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IACHR Takes Case involving Colombia to the Inter-American Court

May 2, 2016

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Washington, D.C. - The Inter-American Commission on Human Rights (IACHR) filed an application with the Inter-American Court of Human Rights in Cases 12.335, 12.336, 12.757 and 12.711, Gustavo Giraldo Villamizar Durán and others, with regard to Colombia.

The cases concern the extrajudicial executions of Gustavo Giraldo Villamizar Duran, on August 11, 1996; Elio Gelves Carrillo, on May 28, 1997; Carlos Arturo Uva Velandia, on June 21, 1992; and Wilfredo Quiñónez Bárcenas, José Gregorio Romero Reyes and Albeiro Ramírez Jorge, on September 4, 1995.

The Commission established that all these killings were committed by State security agents and took place in a context of “false positives.” These “false positives” consist of extrajudicial executions committed in the context of the armed conflict, with a modus operandi characterized by the killing of civilians during an operation. These civilians are later presented as members of illegal armed groups killed in combat, through several mechanisms that include the alteration of the crime scene and of the manner, time and place of the killings.

In addition to the determination of arbitrary deprivation of life in the cases of Gustavo Giraldo Villamizar Duran and Elio Gelves Carrillo, the Commission also found violations in relation to the right to honor and dignity since they were presented as members of illegal armed groups. Moreover, in the cases of Elio Gelves Carrillo, Carlos Artuvo Uva Velandia, Wilfredo Quiñónez Bárcenas, José Gregorio Romero Reyes and Albeiro Ramírez Jorge, the IACHR determined that their deaths were preceded by the deprivation of liberty in which they could foresee their fate, these persons were also victimized by having their rights of personal integrity and personal liberty violated.

In its Merits Report, the Commission recommended the State of Colombia to fully repair these human rights violations, both in their material and moral aspects. The Commission also urged the State to conduct a full and effective investigation of these human rights violations, and to establish the criminal, administrative or other responsibilities that may be found. In the context of these investigations, the IACHR indicated that the authorities must take into account the elements that led the Commission to establish the existence of a modus operandi. The IACHR also urged Colombia to adopt all legislative, administrative and other measures to ensure the non-repetition of similar events. In particular, to ensure that the use of lethal force by State agents is compatible with the standards described in this report and to adopt measures aimed at eradicating the problem of the “false positives”, which follow the modus operandi described in this report. The IACHR also recommended that the military criminal justice system does not hear cases of human rights violations.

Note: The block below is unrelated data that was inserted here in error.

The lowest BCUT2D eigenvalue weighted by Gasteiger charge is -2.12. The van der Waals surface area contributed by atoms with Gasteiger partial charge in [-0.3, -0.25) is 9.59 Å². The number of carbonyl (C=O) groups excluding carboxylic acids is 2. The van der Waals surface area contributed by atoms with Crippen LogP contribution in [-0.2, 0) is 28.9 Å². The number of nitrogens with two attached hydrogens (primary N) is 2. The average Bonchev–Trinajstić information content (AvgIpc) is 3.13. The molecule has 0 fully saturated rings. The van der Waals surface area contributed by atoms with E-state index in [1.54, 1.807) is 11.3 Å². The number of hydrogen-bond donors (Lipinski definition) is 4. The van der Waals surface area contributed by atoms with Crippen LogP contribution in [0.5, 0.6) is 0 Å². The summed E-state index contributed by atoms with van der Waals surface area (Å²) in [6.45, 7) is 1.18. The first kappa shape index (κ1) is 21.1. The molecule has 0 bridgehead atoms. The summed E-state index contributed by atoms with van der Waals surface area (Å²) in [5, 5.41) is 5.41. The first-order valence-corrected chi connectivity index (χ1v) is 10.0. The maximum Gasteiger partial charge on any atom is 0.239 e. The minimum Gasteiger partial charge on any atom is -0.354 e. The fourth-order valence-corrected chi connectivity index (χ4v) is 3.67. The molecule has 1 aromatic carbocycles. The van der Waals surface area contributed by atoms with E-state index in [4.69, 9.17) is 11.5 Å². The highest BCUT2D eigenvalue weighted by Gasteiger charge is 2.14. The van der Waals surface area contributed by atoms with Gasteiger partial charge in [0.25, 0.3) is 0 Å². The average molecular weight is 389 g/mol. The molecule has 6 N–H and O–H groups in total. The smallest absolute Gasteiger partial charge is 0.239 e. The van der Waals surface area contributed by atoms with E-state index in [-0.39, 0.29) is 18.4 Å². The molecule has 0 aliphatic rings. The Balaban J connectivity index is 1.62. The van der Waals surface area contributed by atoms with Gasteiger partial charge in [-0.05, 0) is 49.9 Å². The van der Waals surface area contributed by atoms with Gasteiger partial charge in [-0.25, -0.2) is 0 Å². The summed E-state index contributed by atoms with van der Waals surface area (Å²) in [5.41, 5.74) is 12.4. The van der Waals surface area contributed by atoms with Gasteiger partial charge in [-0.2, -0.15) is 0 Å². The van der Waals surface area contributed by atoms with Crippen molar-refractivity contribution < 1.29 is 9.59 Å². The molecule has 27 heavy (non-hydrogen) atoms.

The Inter-American Commission submitted the case to the Court’s jurisdiction on April 14, 2016, because it found that Colombia had not complied with the recommendations contained in the Merits Report. The Commission submitted the entirety of the facts in that report to the Court.

The case will allow the Court to deepen its jurisprudence on cases of extrajudicial executions and, specifically, in cases presenting particular characteristics regarding the “false positives,” which is unlawful killings of civilians, staged by security forces to look like lawful killings in combat. Along this line, the Inter-American Court will be able to understand the context that frames the referred problematic, and to determine how the actions presented in the case constitute a reflection of the context. Moreover, the case will permit the Court to analyze such violations within the specific content to due diligence, among other aspects, under the incorporation of context to the investigation and the practice of fundamental evidence coming from the understanding of the mentioned modus operandi.

A principal, autonomous body of the OAS, the IACHR derives its mandate from the OAS Charter and the American Convention on Human Rights. The Inter-American Commission has a mandate to promote respect for human rights in the region and acts as a consultative body to the OAS in this area. The Commission is composed of seven independent members who are elected in an individual capacity by the OAS General Assembly and who do not represent their countries of origin or residence.

No. 058/16